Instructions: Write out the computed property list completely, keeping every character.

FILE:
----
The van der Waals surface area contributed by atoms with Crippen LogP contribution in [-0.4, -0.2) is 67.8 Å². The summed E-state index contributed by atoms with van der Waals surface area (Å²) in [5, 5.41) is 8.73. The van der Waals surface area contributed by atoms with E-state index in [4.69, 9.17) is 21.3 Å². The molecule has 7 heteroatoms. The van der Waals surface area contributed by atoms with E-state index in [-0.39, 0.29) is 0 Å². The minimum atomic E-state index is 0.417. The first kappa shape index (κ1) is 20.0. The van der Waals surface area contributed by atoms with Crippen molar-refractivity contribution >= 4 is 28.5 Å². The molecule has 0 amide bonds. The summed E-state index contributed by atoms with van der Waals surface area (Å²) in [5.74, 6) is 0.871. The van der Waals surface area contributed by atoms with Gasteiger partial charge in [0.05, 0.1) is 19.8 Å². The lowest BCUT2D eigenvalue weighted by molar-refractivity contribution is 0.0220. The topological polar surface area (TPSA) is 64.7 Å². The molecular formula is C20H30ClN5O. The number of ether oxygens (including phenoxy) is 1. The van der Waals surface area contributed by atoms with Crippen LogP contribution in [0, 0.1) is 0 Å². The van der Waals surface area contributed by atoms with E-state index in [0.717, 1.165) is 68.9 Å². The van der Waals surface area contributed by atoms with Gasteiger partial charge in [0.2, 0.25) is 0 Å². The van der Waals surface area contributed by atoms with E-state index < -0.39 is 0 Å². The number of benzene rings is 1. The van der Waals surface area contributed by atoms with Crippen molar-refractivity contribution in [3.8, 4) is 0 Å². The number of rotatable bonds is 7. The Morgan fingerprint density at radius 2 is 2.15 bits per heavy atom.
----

The van der Waals surface area contributed by atoms with Crippen LogP contribution in [-0.4, -0.2) is 67.8 Å². The summed E-state index contributed by atoms with van der Waals surface area (Å²) in [5, 5.41) is 8.73. The van der Waals surface area contributed by atoms with E-state index in [4.69, 9.17) is 21.3 Å². The molecule has 7 heteroatoms. The van der Waals surface area contributed by atoms with E-state index in [-0.39, 0.29) is 0 Å². The minimum atomic E-state index is 0.417. The first kappa shape index (κ1) is 20.0. The van der Waals surface area contributed by atoms with Crippen molar-refractivity contribution >= 4 is 28.5 Å². The molecule has 0 amide bonds. The summed E-state index contributed by atoms with van der Waals surface area (Å²) in [5.74, 6) is 0.871. The van der Waals surface area contributed by atoms with Gasteiger partial charge in [0.05, 0.1) is 19.8 Å². The lowest BCUT2D eigenvalue weighted by molar-refractivity contribution is 0.0220. The topological polar surface area (TPSA) is 64.7 Å². The molecular formula is C20H30ClN5O. The number of ether oxygens (including phenoxy) is 1. The van der Waals surface area contributed by atoms with Crippen LogP contribution in [0, 0.1) is 0 Å². The van der Waals surface area contributed by atoms with E-state index in [0.717, 1.165) is 68.9 Å². The van der Waals surface area contributed by atoms with Gasteiger partial charge in [0.2, 0.25) is 0 Å². The van der Waals surface area contributed by atoms with E-state index < -0.39 is 0 Å². The number of benzene rings is 1. The van der Waals surface area contributed by atoms with Crippen molar-refractivity contribution in [3.8, 4) is 0 Å². The number of rotatable bonds is 7. The Morgan fingerprint density at radius 2 is 2.15 bits per heavy atom.